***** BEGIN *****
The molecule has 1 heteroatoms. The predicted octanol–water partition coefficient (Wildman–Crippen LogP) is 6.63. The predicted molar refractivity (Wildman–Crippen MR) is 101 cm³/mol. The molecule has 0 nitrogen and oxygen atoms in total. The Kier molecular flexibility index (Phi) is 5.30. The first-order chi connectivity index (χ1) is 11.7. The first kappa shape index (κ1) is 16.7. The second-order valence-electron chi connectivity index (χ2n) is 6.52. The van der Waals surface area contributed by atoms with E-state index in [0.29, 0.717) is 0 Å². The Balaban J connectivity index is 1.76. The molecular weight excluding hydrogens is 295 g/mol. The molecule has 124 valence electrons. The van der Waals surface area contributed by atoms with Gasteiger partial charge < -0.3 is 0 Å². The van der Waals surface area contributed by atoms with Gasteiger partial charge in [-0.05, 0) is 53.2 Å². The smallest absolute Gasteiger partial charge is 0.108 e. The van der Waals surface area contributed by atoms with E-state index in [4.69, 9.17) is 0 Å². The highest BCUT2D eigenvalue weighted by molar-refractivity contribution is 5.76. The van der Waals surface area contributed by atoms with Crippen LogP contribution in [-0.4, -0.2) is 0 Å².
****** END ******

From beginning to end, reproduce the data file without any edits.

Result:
The molecule has 1 heteroatoms. The predicted octanol–water partition coefficient (Wildman–Crippen LogP) is 6.63. The predicted molar refractivity (Wildman–Crippen MR) is 101 cm³/mol. The molecule has 0 nitrogen and oxygen atoms in total. The Kier molecular flexibility index (Phi) is 5.30. The first-order chi connectivity index (χ1) is 11.7. The first kappa shape index (κ1) is 16.7. The second-order valence-electron chi connectivity index (χ2n) is 6.52. The van der Waals surface area contributed by atoms with E-state index in [0.29, 0.717) is 0 Å². The Balaban J connectivity index is 1.76. The molecular weight excluding hydrogens is 295 g/mol. The molecule has 124 valence electrons. The van der Waals surface area contributed by atoms with Gasteiger partial charge < -0.3 is 0 Å². The van der Waals surface area contributed by atoms with Gasteiger partial charge in [-0.05, 0) is 53.2 Å². The smallest absolute Gasteiger partial charge is 0.108 e. The van der Waals surface area contributed by atoms with E-state index in [4.69, 9.17) is 0 Å². The highest BCUT2D eigenvalue weighted by molar-refractivity contribution is 5.76. The van der Waals surface area contributed by atoms with Crippen LogP contribution in [-0.4, -0.2) is 0 Å².